Thijs Knaap on BNR about the growing gap between capital markets

Published on: 15 May 2024

The gap between the capital markets of the US and Europe is widening. Is it time for a single European stock market? Thijs Knaap, chief economist at APG, discussed this issue yesterday on the investor panel on BNR Nieuwsradio. He also talked about what made stock market legend Jim Simons, who passed away on May 10, so special.


The European capital market is falling further behind the American stock markets. “American companies play a role in this: they have performed exceptionally well. There is no European Apple or Google,” Knaap explains. “The success of these companies is also tied to the growth of the American economy. As an investor, you would have been crazy not to invest in the United States in recent years, as the highest returns were achieved there. It’s all understandable and has real consequences. If you look at the MSCI World Index, the stock index that many investors follow, the share of American companies in it has risen from half to 70 percent in recent years. So if you follow this index as an investor, a large portion of your money automatically goes to the United States.”

Is further consolidation of European stock markets the panacea for the growing gap with the Americans? Knaap draws a comparison with the supermarket. “If you have to do your shopping at the butcher and the greengrocer, you have to go through the whole shopping street, whereas the supermarket has everything in one place. If you want to trade on an exchange as an institutional investor, you have to deal with different forms, costs, and rules. So there is definitely room for improvement for the European stock exchanges.”

Jim Simons
The death of stock market legend Jim Simons was also discussed. Before Simons, trained as a mathematician, founded his hedge fund Renaissance Technologies in 1982, he worked for the American secret service, Knaap explains. As an opponent of the Vietnam War, he sought employment elsewhere and ended up in the financial world. And how. Medallion Fund, one of the funds of Renaissance Technologies, had the best track record on Wall Street for 30 years. “Between 1988 and 2018, they achieved an annual return of 66 percent before costs and 39 percent after costs. That’s almost otherworldly.” Simons managed to achieve such record returns thanks to mathematics, Knaap continues. “Simons and his colleagues were scientists and didn’t know much about the companies they invested in. A famous quote from him is that his computer sometimes advised him to sell or buy Chrysler shares. The computer did this even after the car company had long disappeared from the stock market. The computer only used pattern recognition, but that’s the art: the data provided insights that enabled fantastic returns.”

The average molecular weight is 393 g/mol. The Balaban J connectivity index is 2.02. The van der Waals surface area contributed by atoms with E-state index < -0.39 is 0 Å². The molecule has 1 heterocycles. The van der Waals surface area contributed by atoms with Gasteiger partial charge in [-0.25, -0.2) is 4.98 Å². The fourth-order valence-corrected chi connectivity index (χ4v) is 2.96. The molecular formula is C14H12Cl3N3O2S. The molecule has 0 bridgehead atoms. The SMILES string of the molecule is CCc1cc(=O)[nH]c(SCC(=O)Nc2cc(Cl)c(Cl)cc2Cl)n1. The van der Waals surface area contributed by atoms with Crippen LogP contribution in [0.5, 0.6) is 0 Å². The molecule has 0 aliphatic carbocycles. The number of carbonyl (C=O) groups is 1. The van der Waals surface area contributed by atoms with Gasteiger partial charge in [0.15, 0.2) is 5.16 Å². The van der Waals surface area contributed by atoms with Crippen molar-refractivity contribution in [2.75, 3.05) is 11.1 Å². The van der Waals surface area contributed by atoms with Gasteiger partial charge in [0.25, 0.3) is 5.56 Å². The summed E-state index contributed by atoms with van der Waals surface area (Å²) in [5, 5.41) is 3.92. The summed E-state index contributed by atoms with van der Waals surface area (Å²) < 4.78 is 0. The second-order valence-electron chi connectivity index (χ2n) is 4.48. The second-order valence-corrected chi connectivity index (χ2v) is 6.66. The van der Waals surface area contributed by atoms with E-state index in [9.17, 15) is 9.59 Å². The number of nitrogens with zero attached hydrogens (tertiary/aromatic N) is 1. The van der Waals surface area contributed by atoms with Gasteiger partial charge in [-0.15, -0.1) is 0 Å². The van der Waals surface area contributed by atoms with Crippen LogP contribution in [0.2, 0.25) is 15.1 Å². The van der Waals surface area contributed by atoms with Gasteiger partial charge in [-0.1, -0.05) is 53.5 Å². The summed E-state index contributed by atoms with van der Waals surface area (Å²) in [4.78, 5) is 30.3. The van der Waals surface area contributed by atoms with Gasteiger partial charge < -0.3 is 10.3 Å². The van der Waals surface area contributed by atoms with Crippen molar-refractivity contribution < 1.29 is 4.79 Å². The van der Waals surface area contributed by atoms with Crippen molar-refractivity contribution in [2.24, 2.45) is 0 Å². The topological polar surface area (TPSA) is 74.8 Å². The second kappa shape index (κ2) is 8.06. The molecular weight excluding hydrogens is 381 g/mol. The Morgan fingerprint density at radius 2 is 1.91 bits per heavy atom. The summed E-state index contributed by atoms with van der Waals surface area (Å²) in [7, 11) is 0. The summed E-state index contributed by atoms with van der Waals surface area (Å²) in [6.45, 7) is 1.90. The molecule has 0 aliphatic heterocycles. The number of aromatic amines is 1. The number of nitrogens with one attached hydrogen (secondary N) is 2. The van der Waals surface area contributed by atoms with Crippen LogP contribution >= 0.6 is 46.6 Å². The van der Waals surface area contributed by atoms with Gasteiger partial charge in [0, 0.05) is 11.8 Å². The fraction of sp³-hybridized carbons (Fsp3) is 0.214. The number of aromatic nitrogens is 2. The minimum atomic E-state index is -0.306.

A bit of nuance is appropriate here, Knaap says. “In 1988, you could still beat the whole market with a PC because no one else was looking at the stock market that way. Now, things are different.” Additionally, such returns are only possible if you keep the fund relatively small. Warren Buffett, with his investment vehicle Berkshire Hathaway, will not match Simons’ returns, Knaap states. Another reason Simons’ hedge fund achieved such high returns was that they traded cross-asset. “Most hedge funds focus only on stocks or commodities, but at Medallion Fund, they also traded between, for example, stocks and bonds. That is riskier and more difficult, but it offers the chance for higher returns,” says Knaap.


Listen to the (Dutch) broadcast here, where Knaap and fellow panelist Simon van Veen from the Sustainable Dividends Value Fund also discussed the chip market and the position of the board of oil company Exxon.